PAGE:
6 plants extracts work synergistically to delay yeast aging by acting on several biochemical pathways, and an extract from white willow bark has the most pronounced effect
In a study published in Oncotarget, researchers have tested several plant extracts on yeast cells in a bid to regulate several signalling pathways and delay the aging process. Prior research has revealed that modulating several pathways reaps longevity rewards in animals and model organisms; affecting genes such as mTOR and AMPK involved with nutrient sensing, growth and garbage disposal. Both metformin and rapamycin work in part by affecting these pathways.
“It’s known that some of these signalling pathways delay aging if activated in response to certain nutrients or hormones. These pathways are called ‘anti-aging’ or ‘pro-longevity’ pathways. Other signalling pathways speed up aging if activated in response to certain other nutrients or hormones. These pathways are called ‘pro-aging’ or ‘pro-death’ pathways”
Each of the 6 extracts specifically targeted either ‘pro-aging’ or ‘anti-aging’ pathways – upregulating or inhibiting them accordingly. Each worked by either imitating caloric restriction, mildly stressing the body in a process called hormesis, or targeting known and unknown age-related biochemical pathways. The extracts achieved the most pronounced extension in yeast yet achieved and acted synergistically in varying combinations by carefully tweaking the different pathways in unison.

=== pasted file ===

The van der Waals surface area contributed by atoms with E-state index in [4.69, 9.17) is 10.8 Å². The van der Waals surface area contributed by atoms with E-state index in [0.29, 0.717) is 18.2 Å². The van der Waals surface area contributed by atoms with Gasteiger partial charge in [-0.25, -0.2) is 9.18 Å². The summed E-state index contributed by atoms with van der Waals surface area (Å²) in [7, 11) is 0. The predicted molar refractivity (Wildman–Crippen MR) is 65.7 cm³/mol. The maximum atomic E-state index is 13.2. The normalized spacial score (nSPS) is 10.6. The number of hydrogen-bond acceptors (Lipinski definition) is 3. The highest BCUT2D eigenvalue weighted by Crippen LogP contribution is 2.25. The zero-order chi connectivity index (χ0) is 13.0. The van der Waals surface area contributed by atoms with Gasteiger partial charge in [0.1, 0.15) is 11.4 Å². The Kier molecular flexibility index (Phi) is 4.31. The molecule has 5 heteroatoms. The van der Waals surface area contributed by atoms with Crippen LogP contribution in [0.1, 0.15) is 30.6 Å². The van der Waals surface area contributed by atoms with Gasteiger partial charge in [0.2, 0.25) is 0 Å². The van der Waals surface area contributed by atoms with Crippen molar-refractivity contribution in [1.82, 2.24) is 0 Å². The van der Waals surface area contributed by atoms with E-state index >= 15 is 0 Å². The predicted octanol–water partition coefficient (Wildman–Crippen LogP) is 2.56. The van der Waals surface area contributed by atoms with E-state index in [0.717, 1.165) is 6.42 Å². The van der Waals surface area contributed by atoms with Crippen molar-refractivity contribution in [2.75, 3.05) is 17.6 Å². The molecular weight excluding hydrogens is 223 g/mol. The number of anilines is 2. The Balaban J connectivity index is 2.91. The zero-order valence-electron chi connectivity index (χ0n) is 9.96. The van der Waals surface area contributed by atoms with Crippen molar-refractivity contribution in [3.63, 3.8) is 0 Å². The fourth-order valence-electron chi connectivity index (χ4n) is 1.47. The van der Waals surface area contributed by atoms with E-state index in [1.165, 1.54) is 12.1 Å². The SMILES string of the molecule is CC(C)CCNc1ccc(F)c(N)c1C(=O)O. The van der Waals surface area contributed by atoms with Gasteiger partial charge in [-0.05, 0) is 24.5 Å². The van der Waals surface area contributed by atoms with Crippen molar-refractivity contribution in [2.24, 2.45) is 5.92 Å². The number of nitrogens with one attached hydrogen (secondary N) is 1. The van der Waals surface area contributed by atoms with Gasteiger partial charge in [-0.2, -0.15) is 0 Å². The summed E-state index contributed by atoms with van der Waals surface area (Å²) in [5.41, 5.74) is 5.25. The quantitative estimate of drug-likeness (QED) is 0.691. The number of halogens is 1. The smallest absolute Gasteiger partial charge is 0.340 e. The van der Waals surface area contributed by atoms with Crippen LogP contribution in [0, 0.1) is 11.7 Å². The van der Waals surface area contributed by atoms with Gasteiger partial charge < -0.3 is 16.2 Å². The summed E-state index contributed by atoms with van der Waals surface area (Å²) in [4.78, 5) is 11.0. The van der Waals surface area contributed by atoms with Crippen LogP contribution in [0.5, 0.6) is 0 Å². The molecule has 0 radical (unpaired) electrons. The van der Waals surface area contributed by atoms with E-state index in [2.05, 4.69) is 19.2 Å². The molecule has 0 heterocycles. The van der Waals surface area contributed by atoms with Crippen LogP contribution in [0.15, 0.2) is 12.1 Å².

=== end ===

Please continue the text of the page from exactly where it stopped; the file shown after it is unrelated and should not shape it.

“This study is an important step forward for science because these signaling pathways could eventually delay the onset and progression of chronic diseases associated with human aging”
What were the extracts?
The extracts in the study were isolated from these plants: Cimicifuga racemosa (Black Cohosh), Valeriana officinalis (Valerian), Passiflora incarnata (Passionflower), Ginkgo biloba, Apium graveolens (Celery) and Salix alba (White willow bark). White willow bark extract had the most pronounced effect on yeast cell lifespan, and is already associated with potent anti-inflammatory activity, given that aspirin was developed from the bark. While all of these supplements are approved for human use and aging is evolutionarily conserved, which means there is likely to be some relevance in humans, it’s difficult to extrapolate the results to human use until we get more data.
Read more at MedicalXpress
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